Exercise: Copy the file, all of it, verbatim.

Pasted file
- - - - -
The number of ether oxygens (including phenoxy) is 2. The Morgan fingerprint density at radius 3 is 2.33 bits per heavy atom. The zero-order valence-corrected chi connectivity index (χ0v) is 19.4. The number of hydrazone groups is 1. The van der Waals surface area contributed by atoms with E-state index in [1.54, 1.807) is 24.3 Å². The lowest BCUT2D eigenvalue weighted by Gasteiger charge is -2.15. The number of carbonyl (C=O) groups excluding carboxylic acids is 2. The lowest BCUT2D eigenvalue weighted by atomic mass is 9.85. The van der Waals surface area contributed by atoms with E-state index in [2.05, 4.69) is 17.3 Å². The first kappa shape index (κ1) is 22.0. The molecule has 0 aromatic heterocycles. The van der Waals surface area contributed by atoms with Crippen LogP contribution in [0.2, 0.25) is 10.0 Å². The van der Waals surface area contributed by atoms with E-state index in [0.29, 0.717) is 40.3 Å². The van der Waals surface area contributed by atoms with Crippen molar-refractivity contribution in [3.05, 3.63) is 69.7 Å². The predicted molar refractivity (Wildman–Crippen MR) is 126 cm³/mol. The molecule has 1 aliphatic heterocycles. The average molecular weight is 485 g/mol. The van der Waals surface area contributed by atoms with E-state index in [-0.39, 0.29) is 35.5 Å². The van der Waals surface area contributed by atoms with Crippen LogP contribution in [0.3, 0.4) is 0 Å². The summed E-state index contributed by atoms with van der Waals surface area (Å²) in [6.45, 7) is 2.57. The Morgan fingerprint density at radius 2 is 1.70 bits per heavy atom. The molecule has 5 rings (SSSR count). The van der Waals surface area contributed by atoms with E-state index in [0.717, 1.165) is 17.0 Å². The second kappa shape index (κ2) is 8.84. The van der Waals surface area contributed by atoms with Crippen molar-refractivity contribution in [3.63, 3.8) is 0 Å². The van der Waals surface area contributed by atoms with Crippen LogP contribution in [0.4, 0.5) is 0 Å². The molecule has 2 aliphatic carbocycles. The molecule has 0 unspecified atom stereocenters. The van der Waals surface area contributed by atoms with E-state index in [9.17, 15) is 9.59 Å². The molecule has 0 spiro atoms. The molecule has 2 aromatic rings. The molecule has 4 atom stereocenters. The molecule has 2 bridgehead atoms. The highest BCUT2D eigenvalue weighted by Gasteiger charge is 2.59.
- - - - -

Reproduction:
The number of ether oxygens (including phenoxy) is 2. The Morgan fingerprint density at radius 3 is 2.33 bits per heavy atom. The zero-order valence-corrected chi connectivity index (χ0v) is 19.4. The number of hydrazone groups is 1. The van der Waals surface area contributed by atoms with E-state index in [1.54, 1.807) is 24.3 Å². The lowest BCUT2D eigenvalue weighted by Gasteiger charge is -2.15. The number of carbonyl (C=O) groups excluding carboxylic acids is 2. The lowest BCUT2D eigenvalue weighted by atomic mass is 9.85. The van der Waals surface area contributed by atoms with E-state index in [2.05, 4.69) is 17.3 Å². The first kappa shape index (κ1) is 22.0. The molecule has 0 aromatic heterocycles. The van der Waals surface area contributed by atoms with Crippen LogP contribution in [0.2, 0.25) is 10.0 Å². The van der Waals surface area contributed by atoms with E-state index in [0.29, 0.717) is 40.3 Å². The van der Waals surface area contributed by atoms with Crippen molar-refractivity contribution in [3.05, 3.63) is 69.7 Å². The predicted molar refractivity (Wildman–Crippen MR) is 126 cm³/mol. The molecule has 1 aliphatic heterocycles. The average molecular weight is 485 g/mol. The van der Waals surface area contributed by atoms with E-state index in [-0.39, 0.29) is 35.5 Å². The van der Waals surface area contributed by atoms with Crippen LogP contribution in [0.3, 0.4) is 0 Å². The summed E-state index contributed by atoms with van der Waals surface area (Å²) in [6.45, 7) is 2.57. The Morgan fingerprint density at radius 2 is 1.70 bits per heavy atom. The molecule has 5 rings (SSSR count). The van der Waals surface area contributed by atoms with E-state index in [0.717, 1.165) is 17.0 Å². The second kappa shape index (κ2) is 8.84. The van der Waals surface area contributed by atoms with Crippen molar-refractivity contribution in [3.63, 3.8) is 0 Å². The van der Waals surface area contributed by atoms with Crippen LogP contribution in [0.4, 0.5) is 0 Å². The molecule has 2 aliphatic carbocycles. The molecule has 0 unspecified atom stereocenters. The van der Waals surface area contributed by atoms with E-state index in [9.17, 15) is 9.59 Å². The molecule has 0 spiro atoms. The molecule has 2 aromatic rings. The molecule has 4 atom stereocenters. The molecule has 2 bridgehead atoms. The highest BCUT2D eigenvalue weighted by Gasteiger charge is 2.59.